c. (Mar 2022) – discussing Morgan Stanley’s policy that workers cannot work more than 90 days remotely per year, beginning July 1, 2022;
     d. (Sep 2022) - discussing Jeffries’, Goldman Sachs’, Credit Suisse’s, and Morgan Stanley’s desire to have employees back in the office on a regular basis – “the underlying message is clear: Come back to your desks;”
     e. (Sep 2022):
          1. discussing Goldman Sachs ending its Covid protocols on September 6, 2022;
Morgan Stanley discontinuing Covid testing and monitoring effective September 5, 2022;
Citigroup, Wells Fargo, and BlackRock all expected its employees to work at least three days per week in the office;
          4. Royal Bank of Canada was updating its policies and asking colleagues to come together more in-person.

In short, the argument that the Pandemic-related need to allow increased use of remote inspections, and the resulting need to use technological tools to remotely supervise those activities, is no longer compelling as the number of remote employees dwindles.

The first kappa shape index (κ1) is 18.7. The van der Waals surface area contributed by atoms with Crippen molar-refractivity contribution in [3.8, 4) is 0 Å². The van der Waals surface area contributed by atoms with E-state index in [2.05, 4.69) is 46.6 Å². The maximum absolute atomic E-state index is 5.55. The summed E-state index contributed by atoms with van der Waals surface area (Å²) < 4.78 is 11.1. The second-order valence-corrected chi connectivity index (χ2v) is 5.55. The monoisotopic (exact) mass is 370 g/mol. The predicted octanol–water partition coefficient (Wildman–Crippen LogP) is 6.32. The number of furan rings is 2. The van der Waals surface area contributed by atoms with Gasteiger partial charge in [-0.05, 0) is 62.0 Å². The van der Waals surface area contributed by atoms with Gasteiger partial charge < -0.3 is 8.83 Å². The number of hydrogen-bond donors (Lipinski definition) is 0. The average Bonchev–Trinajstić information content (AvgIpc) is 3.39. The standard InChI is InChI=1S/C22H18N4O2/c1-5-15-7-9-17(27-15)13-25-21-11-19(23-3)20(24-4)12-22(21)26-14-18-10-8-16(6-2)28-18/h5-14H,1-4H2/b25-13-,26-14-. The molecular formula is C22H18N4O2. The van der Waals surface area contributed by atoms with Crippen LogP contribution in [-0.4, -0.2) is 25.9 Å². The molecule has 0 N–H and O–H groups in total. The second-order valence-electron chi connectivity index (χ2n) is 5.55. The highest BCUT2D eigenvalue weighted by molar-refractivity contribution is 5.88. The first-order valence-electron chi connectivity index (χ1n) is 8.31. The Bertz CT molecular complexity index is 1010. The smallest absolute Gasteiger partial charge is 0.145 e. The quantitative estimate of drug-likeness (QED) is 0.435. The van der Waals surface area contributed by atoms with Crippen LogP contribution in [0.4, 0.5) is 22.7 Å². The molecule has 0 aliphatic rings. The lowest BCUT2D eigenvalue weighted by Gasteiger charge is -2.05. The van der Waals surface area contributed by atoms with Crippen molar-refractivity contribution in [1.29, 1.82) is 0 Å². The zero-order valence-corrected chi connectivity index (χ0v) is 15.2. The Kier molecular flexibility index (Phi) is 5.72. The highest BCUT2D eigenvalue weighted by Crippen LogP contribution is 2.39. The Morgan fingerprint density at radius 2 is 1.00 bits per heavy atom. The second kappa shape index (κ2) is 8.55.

Certainly many industries have moved increasingly towards work from home or hybrid approaches. PIABA does not claim that such an arrangement would cause major problems for many brokers in the industry. However, FINRA’s purpose to “protect investors and ensure the market’s integrity”[1] cannot be brushed aside for the sake of convenience. FINRA’s rules exist to protect investors from bad actors. Even with the current rules, Ponzi schemes and similar scams are increasingly prevalent. In 2019 alone, “State and federal authorities uncovered 60 alleged Ponzi schemes last year with a total of $3.25 billion in investor funds — the largest amount of money unearthed in these scams since 2010 and more than double the amount from 2018.”[2] The SEC published a notice that during the COVID pandemic it “experienced a significant uptick in tips, complaints, and referrals involving investment scams. The SEC’s Office of Investor Education and Advocacy urges investors to be on high alert in order to protect themselves and others from becoming victims of investment fraud.”[3] Yet, despite an increase in the problem that only frequent in-person surprise visits would catch, FINRA proposes a rule that will serve to reduce the oversight of remote brokers and would thereby exacerbate the growing problem.